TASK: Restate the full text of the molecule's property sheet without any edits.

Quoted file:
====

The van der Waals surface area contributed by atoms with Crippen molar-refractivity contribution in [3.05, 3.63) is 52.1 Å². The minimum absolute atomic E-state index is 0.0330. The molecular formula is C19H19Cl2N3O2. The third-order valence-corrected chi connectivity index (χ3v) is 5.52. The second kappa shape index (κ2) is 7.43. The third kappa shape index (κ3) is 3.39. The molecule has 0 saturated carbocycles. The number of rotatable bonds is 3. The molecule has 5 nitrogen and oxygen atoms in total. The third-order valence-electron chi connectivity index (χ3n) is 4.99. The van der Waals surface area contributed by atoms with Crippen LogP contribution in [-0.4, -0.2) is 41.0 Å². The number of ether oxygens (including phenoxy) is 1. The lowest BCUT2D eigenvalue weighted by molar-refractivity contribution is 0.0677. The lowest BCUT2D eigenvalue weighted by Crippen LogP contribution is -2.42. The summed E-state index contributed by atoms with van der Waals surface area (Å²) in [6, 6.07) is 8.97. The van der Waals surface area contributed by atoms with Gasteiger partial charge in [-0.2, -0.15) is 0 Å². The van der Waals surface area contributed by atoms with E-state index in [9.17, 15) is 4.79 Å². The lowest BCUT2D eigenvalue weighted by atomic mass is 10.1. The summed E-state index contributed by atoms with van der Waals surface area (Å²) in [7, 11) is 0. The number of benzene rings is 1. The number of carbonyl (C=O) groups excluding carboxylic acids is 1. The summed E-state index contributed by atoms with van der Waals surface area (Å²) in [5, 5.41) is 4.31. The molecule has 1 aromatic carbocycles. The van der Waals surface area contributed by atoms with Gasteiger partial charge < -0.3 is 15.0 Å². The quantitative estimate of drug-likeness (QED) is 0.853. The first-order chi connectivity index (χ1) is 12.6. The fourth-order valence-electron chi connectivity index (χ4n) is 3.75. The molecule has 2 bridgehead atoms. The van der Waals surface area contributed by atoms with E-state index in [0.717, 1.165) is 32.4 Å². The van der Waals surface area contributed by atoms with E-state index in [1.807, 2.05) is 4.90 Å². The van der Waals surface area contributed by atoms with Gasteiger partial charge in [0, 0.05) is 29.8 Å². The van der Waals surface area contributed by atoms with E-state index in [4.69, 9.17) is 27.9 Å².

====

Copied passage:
The van der Waals surface area contributed by atoms with Crippen molar-refractivity contribution in [3.05, 3.63) is 52.1 Å². The minimum absolute atomic E-state index is 0.0330. The molecular formula is C19H19Cl2N3O2. The third-order valence-corrected chi connectivity index (χ3v) is 5.52. The second kappa shape index (κ2) is 7.43. The third kappa shape index (κ3) is 3.39. The molecule has 0 saturated carbocycles. The number of rotatable bonds is 3. The molecule has 5 nitrogen and oxygen atoms in total. The third-order valence-electron chi connectivity index (χ3n) is 4.99. The van der Waals surface area contributed by atoms with Crippen LogP contribution in [-0.4, -0.2) is 41.0 Å². The number of ether oxygens (including phenoxy) is 1. The lowest BCUT2D eigenvalue weighted by molar-refractivity contribution is 0.0677. The lowest BCUT2D eigenvalue weighted by Crippen LogP contribution is -2.42. The summed E-state index contributed by atoms with van der Waals surface area (Å²) in [6, 6.07) is 8.97. The van der Waals surface area contributed by atoms with Gasteiger partial charge in [-0.2, -0.15) is 0 Å². The van der Waals surface area contributed by atoms with E-state index in [9.17, 15) is 4.79 Å². The lowest BCUT2D eigenvalue weighted by atomic mass is 10.1. The summed E-state index contributed by atoms with van der Waals surface area (Å²) in [7, 11) is 0. The number of benzene rings is 1. The number of carbonyl (C=O) groups excluding carboxylic acids is 1. The summed E-state index contributed by atoms with van der Waals surface area (Å²) in [5, 5.41) is 4.31. The molecule has 1 aromatic carbocycles. The van der Waals surface area contributed by atoms with Gasteiger partial charge < -0.3 is 15.0 Å². The quantitative estimate of drug-likeness (QED) is 0.853. The first-order chi connectivity index (χ1) is 12.6. The fourth-order valence-electron chi connectivity index (χ4n) is 3.75. The molecule has 2 bridgehead atoms. The van der Waals surface area contributed by atoms with E-state index in [0.717, 1.165) is 32.4 Å². The van der Waals surface area contributed by atoms with E-state index in [1.807, 2.05) is 4.90 Å². The van der Waals surface area contributed by atoms with Gasteiger partial charge in [0, 0.05) is 29.8 Å². The van der Waals surface area contributed by atoms with E-state index in [4.69, 9.17) is 27.9 Å².